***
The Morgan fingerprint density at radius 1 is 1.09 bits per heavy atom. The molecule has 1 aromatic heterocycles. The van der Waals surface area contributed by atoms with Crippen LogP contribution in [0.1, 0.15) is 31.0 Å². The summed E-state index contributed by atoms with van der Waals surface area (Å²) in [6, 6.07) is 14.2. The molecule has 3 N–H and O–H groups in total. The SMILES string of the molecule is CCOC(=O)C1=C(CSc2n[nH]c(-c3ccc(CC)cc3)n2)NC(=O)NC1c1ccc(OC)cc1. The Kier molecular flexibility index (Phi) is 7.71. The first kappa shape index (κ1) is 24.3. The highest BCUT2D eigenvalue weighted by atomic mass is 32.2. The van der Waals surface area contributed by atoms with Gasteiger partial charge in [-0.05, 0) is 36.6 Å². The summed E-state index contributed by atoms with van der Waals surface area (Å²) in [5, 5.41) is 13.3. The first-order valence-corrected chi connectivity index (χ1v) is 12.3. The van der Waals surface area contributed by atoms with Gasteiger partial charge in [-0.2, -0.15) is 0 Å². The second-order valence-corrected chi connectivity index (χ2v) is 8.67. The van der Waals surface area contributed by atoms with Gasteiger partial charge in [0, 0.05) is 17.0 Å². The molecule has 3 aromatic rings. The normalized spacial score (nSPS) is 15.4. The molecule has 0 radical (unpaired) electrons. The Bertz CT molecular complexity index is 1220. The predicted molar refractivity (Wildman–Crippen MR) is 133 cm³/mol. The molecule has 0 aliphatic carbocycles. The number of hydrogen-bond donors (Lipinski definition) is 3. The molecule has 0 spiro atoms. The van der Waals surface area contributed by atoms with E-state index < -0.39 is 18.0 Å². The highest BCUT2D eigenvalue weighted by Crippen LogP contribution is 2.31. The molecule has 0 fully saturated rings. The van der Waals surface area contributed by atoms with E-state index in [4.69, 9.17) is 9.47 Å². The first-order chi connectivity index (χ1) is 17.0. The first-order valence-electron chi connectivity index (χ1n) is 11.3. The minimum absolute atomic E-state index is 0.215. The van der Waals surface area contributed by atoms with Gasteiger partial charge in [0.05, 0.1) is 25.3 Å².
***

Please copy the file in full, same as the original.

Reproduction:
The Morgan fingerprint density at radius 1 is 1.09 bits per heavy atom. The molecule has 1 aromatic heterocycles. The van der Waals surface area contributed by atoms with Crippen LogP contribution in [0.1, 0.15) is 31.0 Å². The summed E-state index contributed by atoms with van der Waals surface area (Å²) in [6, 6.07) is 14.2. The molecule has 3 N–H and O–H groups in total. The SMILES string of the molecule is CCOC(=O)C1=C(CSc2n[nH]c(-c3ccc(CC)cc3)n2)NC(=O)NC1c1ccc(OC)cc1. The Kier molecular flexibility index (Phi) is 7.71. The first kappa shape index (κ1) is 24.3. The highest BCUT2D eigenvalue weighted by atomic mass is 32.2. The van der Waals surface area contributed by atoms with Gasteiger partial charge in [-0.05, 0) is 36.6 Å². The summed E-state index contributed by atoms with van der Waals surface area (Å²) in [5, 5.41) is 13.3. The first-order valence-corrected chi connectivity index (χ1v) is 12.3. The van der Waals surface area contributed by atoms with Gasteiger partial charge in [-0.2, -0.15) is 0 Å². The second-order valence-corrected chi connectivity index (χ2v) is 8.67. The van der Waals surface area contributed by atoms with Gasteiger partial charge in [0, 0.05) is 17.0 Å². The molecule has 3 aromatic rings. The normalized spacial score (nSPS) is 15.4. The molecule has 0 radical (unpaired) electrons. The Bertz CT molecular complexity index is 1220. The predicted molar refractivity (Wildman–Crippen MR) is 133 cm³/mol. The molecule has 0 aliphatic carbocycles. The number of hydrogen-bond donors (Lipinski definition) is 3. The molecule has 0 spiro atoms. The van der Waals surface area contributed by atoms with E-state index < -0.39 is 18.0 Å². The highest BCUT2D eigenvalue weighted by Crippen LogP contribution is 2.31. The molecule has 0 fully saturated rings. The van der Waals surface area contributed by atoms with E-state index in [4.69, 9.17) is 9.47 Å². The first-order chi connectivity index (χ1) is 17.0. The first-order valence-electron chi connectivity index (χ1n) is 11.3. The minimum absolute atomic E-state index is 0.215. The van der Waals surface area contributed by atoms with Gasteiger partial charge in [0.05, 0.1) is 25.3 Å².